To be honest, before I began researching for this ongoing Meditation Feature Series, I knew I would find a lot of studies showing effects of meditation on physiology and mental well-being, and I thought there might only be limited research about effects on medical diseases. Knowing, for example, that meditation reduces blood pressure, I thought there might be a few studies showing that meditation can improve or maybe prevent heart disease. I didn’t expect much else. Instead, I was astounded by the amount of research about how meditation can improve symptoms of medical illness. In particular, I was amazed at how many different medical diseases appear to be affected by meditation practise.
- This review paper says transcendental meditation decreases hypertension (clinically high blood pressure) and death from cardiovascular events (like heart attacks). In one study, for example, patients with heart disease that did a transcendental meditation course had less instances of heart attack, stroke, and death over about 5 years than patients that did a non-meditation, health education course.
- Another review paper shows that mind-body therapies like yoga and mindfulness meditation can help ease symptoms of multiple sclerosis (MS).
- An 8-week mindfulness meditation course improved physical functioning in elderly adults with chronic lower back pain, according to this study.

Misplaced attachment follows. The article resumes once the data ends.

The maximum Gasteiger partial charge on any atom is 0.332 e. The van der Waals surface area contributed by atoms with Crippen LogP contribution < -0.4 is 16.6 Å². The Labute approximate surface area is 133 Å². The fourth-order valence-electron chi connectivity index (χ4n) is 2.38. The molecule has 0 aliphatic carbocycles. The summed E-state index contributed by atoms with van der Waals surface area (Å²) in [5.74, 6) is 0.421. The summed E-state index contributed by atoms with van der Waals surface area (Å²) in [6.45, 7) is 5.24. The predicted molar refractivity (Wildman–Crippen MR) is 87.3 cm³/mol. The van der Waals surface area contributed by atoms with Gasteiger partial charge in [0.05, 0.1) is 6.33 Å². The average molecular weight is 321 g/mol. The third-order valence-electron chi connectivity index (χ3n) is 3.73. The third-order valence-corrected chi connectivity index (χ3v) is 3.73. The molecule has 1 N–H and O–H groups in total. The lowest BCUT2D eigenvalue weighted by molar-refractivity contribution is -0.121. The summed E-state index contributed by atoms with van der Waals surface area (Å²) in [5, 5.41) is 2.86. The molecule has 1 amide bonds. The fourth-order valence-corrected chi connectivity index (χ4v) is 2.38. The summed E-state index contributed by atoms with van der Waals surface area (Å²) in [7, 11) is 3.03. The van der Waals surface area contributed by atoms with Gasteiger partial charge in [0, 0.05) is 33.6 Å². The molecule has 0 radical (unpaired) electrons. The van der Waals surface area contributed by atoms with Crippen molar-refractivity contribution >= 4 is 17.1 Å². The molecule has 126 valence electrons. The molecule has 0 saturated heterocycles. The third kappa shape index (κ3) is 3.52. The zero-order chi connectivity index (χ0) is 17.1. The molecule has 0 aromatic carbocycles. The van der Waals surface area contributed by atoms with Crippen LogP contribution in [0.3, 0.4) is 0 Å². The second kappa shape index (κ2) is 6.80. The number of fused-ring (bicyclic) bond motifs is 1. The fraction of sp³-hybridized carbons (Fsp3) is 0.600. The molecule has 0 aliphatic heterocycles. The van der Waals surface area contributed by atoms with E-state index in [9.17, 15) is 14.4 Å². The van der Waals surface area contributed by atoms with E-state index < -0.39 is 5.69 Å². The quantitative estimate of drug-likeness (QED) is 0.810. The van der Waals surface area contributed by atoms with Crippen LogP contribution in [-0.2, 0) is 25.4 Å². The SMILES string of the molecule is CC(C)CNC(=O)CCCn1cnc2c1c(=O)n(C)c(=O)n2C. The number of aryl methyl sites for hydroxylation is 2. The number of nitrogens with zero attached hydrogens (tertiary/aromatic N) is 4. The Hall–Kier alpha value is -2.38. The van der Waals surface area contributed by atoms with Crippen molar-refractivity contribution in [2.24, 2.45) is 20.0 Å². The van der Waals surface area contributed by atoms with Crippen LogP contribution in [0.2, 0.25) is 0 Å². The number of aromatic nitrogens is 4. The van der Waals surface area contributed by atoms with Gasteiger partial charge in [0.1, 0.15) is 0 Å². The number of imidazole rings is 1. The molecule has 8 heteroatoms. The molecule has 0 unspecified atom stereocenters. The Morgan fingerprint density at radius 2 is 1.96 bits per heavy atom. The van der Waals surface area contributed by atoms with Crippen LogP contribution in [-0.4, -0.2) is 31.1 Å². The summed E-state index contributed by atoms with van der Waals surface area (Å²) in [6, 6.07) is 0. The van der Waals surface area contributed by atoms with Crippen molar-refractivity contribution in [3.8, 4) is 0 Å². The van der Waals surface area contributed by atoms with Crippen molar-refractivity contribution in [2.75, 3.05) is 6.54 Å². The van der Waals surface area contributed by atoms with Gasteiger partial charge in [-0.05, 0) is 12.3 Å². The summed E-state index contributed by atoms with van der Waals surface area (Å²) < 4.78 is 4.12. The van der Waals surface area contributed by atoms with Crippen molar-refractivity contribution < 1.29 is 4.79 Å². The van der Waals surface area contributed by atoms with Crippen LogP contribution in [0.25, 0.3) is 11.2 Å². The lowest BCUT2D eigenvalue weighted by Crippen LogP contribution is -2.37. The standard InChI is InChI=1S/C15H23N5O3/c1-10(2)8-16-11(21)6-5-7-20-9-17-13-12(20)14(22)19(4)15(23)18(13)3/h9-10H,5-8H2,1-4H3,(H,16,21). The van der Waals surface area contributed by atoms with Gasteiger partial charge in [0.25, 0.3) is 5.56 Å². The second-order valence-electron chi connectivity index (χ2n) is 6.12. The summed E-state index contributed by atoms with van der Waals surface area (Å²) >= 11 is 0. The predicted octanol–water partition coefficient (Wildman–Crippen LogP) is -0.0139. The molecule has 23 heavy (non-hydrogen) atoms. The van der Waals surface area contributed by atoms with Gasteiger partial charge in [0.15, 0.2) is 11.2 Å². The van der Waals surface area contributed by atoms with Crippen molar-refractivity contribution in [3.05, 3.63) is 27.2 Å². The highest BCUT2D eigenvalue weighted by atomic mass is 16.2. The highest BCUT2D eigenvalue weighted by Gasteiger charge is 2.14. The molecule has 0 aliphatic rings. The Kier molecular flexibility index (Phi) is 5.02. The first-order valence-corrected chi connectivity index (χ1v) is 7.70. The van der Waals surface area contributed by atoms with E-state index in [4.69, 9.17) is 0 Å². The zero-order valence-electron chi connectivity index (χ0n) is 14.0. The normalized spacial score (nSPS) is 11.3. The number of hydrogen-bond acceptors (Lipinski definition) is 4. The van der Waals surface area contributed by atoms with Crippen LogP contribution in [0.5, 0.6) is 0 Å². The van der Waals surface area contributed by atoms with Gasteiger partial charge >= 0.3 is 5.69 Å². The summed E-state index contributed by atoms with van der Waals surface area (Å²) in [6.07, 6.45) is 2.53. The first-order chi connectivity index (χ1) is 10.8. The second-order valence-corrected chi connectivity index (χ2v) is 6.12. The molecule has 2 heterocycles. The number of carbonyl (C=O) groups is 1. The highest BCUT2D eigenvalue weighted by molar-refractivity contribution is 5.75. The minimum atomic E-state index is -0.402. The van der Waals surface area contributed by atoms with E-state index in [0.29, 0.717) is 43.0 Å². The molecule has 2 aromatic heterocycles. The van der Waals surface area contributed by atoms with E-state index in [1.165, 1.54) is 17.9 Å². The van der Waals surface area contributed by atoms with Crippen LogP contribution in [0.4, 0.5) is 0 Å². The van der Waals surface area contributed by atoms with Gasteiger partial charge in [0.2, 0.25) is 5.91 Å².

- Another study of a similar meditation course showed improvement in symptoms of fibromyalgia, a condition characterised by chronic pain. These effects were still present 3 years after the course.
- That same mindfulness meditation course appears to reduce the severity, duration, and days of work missed from cold and flu, according to a study published this year, which also found that exercise was effective in reducing these things, but meditation was better. So imagine the effects of exercise and meditation combined!
This evidence adds to my already existing beliefs that a) many medical illness, although made up of different symptoms, often share common underlying mechanisms, such as chronic inflammation, and b) that psychological well-being and physical well-being go hand-in-hand. It’s not just hippie faff.
There is one big caveat that I want to point out now. There is no evidence yet to show that meditation alone can completely cure any medical disease. None. Zilch. So if you decide to entirely replace your doctor’s recommended treatments with meditation alone, then you’re an idiot. My apologies for putting it so bluntly, but it needs to be said. The Centers for Disease Control (CDC) thinks you’re an idiot too.
Instead, I believe that meditation, like many things, can be used in parallel with many conventional therapies, drug or otherwise. It’s like taking a vitamin supplement. You wouldn’t just take the supplements – you have to eat real food, too. And meditation certainly doesn’t need to be used only by patients who are already ill, but can improve general well-being in all of us, whether we are physically healthy or not.